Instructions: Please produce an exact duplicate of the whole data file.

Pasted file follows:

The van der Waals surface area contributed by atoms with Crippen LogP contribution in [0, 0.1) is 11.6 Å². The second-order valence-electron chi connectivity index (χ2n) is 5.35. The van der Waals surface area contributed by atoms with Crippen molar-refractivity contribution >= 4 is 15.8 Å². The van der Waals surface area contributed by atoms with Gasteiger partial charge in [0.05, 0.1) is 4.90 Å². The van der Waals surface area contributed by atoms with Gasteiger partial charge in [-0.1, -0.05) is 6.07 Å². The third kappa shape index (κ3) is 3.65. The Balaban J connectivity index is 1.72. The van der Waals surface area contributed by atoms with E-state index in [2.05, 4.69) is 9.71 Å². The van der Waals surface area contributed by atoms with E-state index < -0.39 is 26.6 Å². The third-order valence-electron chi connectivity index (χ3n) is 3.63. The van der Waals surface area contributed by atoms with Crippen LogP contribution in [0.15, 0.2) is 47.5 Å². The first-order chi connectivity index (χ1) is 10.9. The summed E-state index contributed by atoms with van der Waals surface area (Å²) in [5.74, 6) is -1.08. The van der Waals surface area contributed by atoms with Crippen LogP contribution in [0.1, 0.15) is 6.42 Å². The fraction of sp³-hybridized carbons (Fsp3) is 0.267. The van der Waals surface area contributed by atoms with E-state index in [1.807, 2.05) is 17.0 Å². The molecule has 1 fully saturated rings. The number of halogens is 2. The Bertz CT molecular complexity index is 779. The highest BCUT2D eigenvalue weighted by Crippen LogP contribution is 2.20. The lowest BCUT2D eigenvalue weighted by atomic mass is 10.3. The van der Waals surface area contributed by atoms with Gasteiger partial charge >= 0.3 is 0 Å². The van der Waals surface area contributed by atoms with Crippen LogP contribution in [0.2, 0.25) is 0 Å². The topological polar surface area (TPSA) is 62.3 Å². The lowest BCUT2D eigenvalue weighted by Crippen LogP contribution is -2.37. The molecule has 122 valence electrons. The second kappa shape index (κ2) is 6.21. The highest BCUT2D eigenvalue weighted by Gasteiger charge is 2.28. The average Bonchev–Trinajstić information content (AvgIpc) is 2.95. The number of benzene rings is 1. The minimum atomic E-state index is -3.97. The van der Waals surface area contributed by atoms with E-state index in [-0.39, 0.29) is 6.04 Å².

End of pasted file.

The van der Waals surface area contributed by atoms with Crippen LogP contribution in [0, 0.1) is 11.6 Å². The second-order valence-electron chi connectivity index (χ2n) is 5.35. The van der Waals surface area contributed by atoms with Crippen molar-refractivity contribution >= 4 is 15.8 Å². The van der Waals surface area contributed by atoms with Gasteiger partial charge in [0.05, 0.1) is 4.90 Å². The van der Waals surface area contributed by atoms with Gasteiger partial charge in [-0.1, -0.05) is 6.07 Å². The third kappa shape index (κ3) is 3.65. The Balaban J connectivity index is 1.72. The van der Waals surface area contributed by atoms with E-state index in [2.05, 4.69) is 9.71 Å². The van der Waals surface area contributed by atoms with E-state index < -0.39 is 26.6 Å². The third-order valence-electron chi connectivity index (χ3n) is 3.63. The van der Waals surface area contributed by atoms with Crippen LogP contribution in [0.15, 0.2) is 47.5 Å². The first-order chi connectivity index (χ1) is 10.9. The summed E-state index contributed by atoms with van der Waals surface area (Å²) in [5.74, 6) is -1.08. The van der Waals surface area contributed by atoms with Crippen LogP contribution in [0.1, 0.15) is 6.42 Å². The fraction of sp³-hybridized carbons (Fsp3) is 0.267. The van der Waals surface area contributed by atoms with E-state index in [1.807, 2.05) is 17.0 Å². The molecule has 1 fully saturated rings. The number of halogens is 2. The Bertz CT molecular complexity index is 779. The highest BCUT2D eigenvalue weighted by Crippen LogP contribution is 2.20. The lowest BCUT2D eigenvalue weighted by atomic mass is 10.3. The van der Waals surface area contributed by atoms with Gasteiger partial charge >= 0.3 is 0 Å². The van der Waals surface area contributed by atoms with Crippen LogP contribution in [0.2, 0.25) is 0 Å². The topological polar surface area (TPSA) is 62.3 Å². The lowest BCUT2D eigenvalue weighted by Crippen LogP contribution is -2.37. The molecule has 122 valence electrons. The second kappa shape index (κ2) is 6.21. The highest BCUT2D eigenvalue weighted by Gasteiger charge is 2.28. The average Bonchev–Trinajstić information content (AvgIpc) is 2.95. The number of benzene rings is 1. The minimum atomic E-state index is -3.97. The van der Waals surface area contributed by atoms with E-state index in [-0.39, 0.29) is 6.04 Å².